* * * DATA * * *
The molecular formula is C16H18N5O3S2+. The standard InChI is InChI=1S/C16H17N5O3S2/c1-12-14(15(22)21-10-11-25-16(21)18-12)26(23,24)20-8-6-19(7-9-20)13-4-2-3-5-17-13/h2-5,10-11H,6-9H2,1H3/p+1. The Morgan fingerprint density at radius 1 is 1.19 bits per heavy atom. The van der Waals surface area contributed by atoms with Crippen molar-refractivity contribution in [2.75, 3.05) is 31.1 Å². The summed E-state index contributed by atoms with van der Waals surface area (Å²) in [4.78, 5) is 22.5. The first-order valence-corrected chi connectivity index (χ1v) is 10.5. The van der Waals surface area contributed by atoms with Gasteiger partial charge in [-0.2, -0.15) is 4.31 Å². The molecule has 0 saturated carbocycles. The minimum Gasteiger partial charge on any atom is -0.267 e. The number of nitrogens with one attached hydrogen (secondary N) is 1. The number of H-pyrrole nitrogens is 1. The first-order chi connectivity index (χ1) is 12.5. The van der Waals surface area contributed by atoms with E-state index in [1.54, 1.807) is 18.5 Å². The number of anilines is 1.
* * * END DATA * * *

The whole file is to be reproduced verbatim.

The molecular formula is C16H18N5O3S2+. The standard InChI is InChI=1S/C16H17N5O3S2/c1-12-14(15(22)21-10-11-25-16(21)18-12)26(23,24)20-8-6-19(7-9-20)13-4-2-3-5-17-13/h2-5,10-11H,6-9H2,1H3/p+1. The Morgan fingerprint density at radius 1 is 1.19 bits per heavy atom. The van der Waals surface area contributed by atoms with Crippen molar-refractivity contribution in [2.75, 3.05) is 31.1 Å². The summed E-state index contributed by atoms with van der Waals surface area (Å²) in [4.78, 5) is 22.5. The first-order valence-corrected chi connectivity index (χ1v) is 10.5. The van der Waals surface area contributed by atoms with Gasteiger partial charge in [-0.2, -0.15) is 4.31 Å². The molecule has 0 saturated carbocycles. The minimum Gasteiger partial charge on any atom is -0.267 e. The number of nitrogens with one attached hydrogen (secondary N) is 1. The number of H-pyrrole nitrogens is 1. The first-order chi connectivity index (χ1) is 12.5. The van der Waals surface area contributed by atoms with E-state index in [1.54, 1.807) is 18.5 Å². The number of anilines is 1.